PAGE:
The Role of Inter-Group Relationships in Institutional Analysis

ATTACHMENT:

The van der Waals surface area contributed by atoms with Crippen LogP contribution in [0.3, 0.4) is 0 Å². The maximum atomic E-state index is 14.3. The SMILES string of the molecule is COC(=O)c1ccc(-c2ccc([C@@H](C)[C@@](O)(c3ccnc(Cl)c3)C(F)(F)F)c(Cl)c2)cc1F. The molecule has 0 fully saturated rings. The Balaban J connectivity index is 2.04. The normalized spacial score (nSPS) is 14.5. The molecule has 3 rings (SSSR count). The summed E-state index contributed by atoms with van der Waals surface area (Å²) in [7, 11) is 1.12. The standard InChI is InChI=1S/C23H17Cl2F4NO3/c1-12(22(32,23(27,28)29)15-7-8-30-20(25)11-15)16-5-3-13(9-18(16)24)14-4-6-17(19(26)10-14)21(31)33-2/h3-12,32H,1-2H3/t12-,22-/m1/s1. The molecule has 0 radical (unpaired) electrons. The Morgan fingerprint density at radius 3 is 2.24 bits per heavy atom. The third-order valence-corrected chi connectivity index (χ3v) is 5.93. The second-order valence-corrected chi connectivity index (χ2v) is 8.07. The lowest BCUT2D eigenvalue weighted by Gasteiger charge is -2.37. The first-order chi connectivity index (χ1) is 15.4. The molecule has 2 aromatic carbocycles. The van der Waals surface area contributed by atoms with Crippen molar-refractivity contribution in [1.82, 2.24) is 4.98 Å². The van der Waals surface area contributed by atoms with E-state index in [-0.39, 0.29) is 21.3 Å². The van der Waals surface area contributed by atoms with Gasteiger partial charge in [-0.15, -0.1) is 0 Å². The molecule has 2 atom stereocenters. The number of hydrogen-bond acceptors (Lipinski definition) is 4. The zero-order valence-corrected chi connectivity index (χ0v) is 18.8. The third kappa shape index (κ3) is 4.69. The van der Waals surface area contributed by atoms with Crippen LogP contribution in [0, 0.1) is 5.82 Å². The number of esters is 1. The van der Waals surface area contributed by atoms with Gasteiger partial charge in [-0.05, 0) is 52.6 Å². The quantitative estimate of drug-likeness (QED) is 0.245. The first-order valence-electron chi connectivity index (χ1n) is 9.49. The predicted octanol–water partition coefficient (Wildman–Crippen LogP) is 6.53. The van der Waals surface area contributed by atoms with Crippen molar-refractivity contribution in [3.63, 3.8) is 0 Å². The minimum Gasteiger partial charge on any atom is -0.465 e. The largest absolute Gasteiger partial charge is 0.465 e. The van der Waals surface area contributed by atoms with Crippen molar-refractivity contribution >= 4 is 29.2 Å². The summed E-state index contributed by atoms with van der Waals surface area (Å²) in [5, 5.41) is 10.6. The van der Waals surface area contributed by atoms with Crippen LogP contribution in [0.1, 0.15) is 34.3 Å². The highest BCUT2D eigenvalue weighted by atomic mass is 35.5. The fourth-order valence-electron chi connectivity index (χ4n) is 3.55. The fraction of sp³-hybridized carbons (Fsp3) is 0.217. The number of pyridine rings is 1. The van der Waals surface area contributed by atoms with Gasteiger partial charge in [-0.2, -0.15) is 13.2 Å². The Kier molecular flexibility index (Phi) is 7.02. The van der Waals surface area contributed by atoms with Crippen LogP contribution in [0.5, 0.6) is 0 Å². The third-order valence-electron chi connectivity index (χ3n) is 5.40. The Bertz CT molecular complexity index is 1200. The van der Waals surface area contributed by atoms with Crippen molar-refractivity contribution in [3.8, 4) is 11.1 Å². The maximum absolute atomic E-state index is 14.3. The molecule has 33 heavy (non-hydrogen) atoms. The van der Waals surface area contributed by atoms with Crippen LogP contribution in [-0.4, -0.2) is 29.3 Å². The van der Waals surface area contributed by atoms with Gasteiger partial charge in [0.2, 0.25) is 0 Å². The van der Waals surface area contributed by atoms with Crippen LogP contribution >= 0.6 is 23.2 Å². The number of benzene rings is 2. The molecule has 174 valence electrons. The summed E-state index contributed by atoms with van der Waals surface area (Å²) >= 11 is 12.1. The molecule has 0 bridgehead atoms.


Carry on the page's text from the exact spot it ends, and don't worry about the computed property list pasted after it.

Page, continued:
Taking value as the socio-economic analogue of biological or cultural fitness, in this paper I start a study of the interaction between individual-level and group-level explanatory mechanisms by looking for what kind of intra-group relationships obtains given the nature of inter-group relationships. Specifically, it is shown that when value comes from appropriating resources from other groups, inter-group relationships are conflictual or war-like and, as a consequence, intra-group-relationships are centralized and hierarchical; when the value creation process involves niche-competition between groups, inter-group relationships are fission-fusion with commitment and intra-group relationships are decentralized and egalitarian; finally, when value comes from appropriating occasional benefits from cooperation, inter-group relationships are indistinguishable from intra-group relationships, and the latter are decentralized and hierarchical. Interpreting intra-group relationships as different forms of social order and the division of labour, applications to political and economic institutions are also provided. Exploitation, a well-defined concept in the paper without recourse to the labour theory of value, is shown to be consistent with some of these institutions and, particularly, with the absence of explicit coercion
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